Offshore Drilling Advisory Measure on Hermosa Ballot
In addition to a City Council election next week, voters here will be asked to vote on an advisory ballot measure on whether oil drilling should be allowed in Santa Monica Bay.
The measure, which has not been an issue in any of the City Council campaigns, is intended to send a message to Washington that Hermosa Beach residents oppose proposals by the federal government to allow oil and natural gas exploration off the California coast, according to Councilman Gary Brutsch, who proposed the measure.
The ballot measure asks voters if the federal government should be allowed to lease federally controlled tracts in the bay for offshore-platform oil and gas exploration. A yes vote would approve leasing, a no vote would oppose it.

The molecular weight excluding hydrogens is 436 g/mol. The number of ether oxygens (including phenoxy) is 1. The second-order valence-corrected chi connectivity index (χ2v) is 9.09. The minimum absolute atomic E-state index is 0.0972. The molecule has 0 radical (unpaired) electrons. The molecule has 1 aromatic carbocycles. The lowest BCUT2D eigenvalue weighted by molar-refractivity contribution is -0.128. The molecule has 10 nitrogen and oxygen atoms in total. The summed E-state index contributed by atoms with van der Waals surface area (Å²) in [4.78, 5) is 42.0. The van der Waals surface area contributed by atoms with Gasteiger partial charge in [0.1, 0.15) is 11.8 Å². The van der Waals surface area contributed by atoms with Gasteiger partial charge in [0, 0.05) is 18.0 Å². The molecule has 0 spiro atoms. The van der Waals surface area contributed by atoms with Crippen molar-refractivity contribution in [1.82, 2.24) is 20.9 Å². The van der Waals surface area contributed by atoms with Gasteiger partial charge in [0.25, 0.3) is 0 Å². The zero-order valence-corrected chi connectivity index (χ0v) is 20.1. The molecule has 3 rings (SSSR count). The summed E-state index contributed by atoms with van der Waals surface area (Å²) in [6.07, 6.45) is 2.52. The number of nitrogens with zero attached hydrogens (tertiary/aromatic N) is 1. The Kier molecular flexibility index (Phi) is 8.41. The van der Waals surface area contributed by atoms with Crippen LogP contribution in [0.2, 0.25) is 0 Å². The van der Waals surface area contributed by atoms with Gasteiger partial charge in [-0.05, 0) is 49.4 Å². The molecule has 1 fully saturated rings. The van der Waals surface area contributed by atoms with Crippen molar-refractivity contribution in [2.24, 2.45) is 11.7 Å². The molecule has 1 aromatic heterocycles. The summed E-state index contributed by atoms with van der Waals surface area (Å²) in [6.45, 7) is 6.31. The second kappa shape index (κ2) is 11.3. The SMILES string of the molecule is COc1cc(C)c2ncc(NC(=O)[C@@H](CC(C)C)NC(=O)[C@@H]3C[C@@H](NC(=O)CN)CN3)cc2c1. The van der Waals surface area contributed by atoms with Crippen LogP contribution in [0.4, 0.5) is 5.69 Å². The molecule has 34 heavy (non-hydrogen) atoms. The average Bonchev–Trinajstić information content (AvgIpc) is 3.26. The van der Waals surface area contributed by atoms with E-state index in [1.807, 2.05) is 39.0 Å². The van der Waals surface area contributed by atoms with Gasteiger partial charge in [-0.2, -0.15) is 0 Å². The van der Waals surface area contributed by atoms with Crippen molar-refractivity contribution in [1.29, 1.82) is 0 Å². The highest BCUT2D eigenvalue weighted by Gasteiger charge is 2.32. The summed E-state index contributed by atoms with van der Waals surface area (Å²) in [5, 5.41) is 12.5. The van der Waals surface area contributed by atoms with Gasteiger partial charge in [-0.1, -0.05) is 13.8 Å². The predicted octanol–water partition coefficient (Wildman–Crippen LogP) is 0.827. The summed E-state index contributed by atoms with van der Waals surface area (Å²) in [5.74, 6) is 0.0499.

The local measure will have no legal effect on leasing decisions made by the federal government, but supporters said a series of similar measures in Santa Monica Bay cities could persuade legislators and federal officials to exclude tracts in the bay from leasing discussions.
Brutsch and Councilmen Tony DeBellis and John Cioffi signed a ballot argument urging voters to vote no on the measure. All of the candidates for City Council, except for Mayor Jack Wood, also favor a no vote.
“The Santa Monica Bay is used my millions of boaters and swimmers annually,” the councilmen wrote. “We . . . contend with the beach tar from the Chevron tankers and the pollution outfall from the Los Angeles Hyperion plant. We do not need further pollution from offshore drilling operations.”
There has been no organized effort to promote a yes vote on the measure, although Mayor Wood, who is seeking reelection next week, was opposed to placing the measure on the ballot. Wood said the city is too small to exert influence on the issue, and said he feared approval of the measure might be misinterpreted by state officials as opposition to onshore drilling.
As a result, Wood said, the measure could jeopardize efforts by the city to gain state approval for its onshore drilling plans.
Brutsch and others, however, have said the two issues are not related.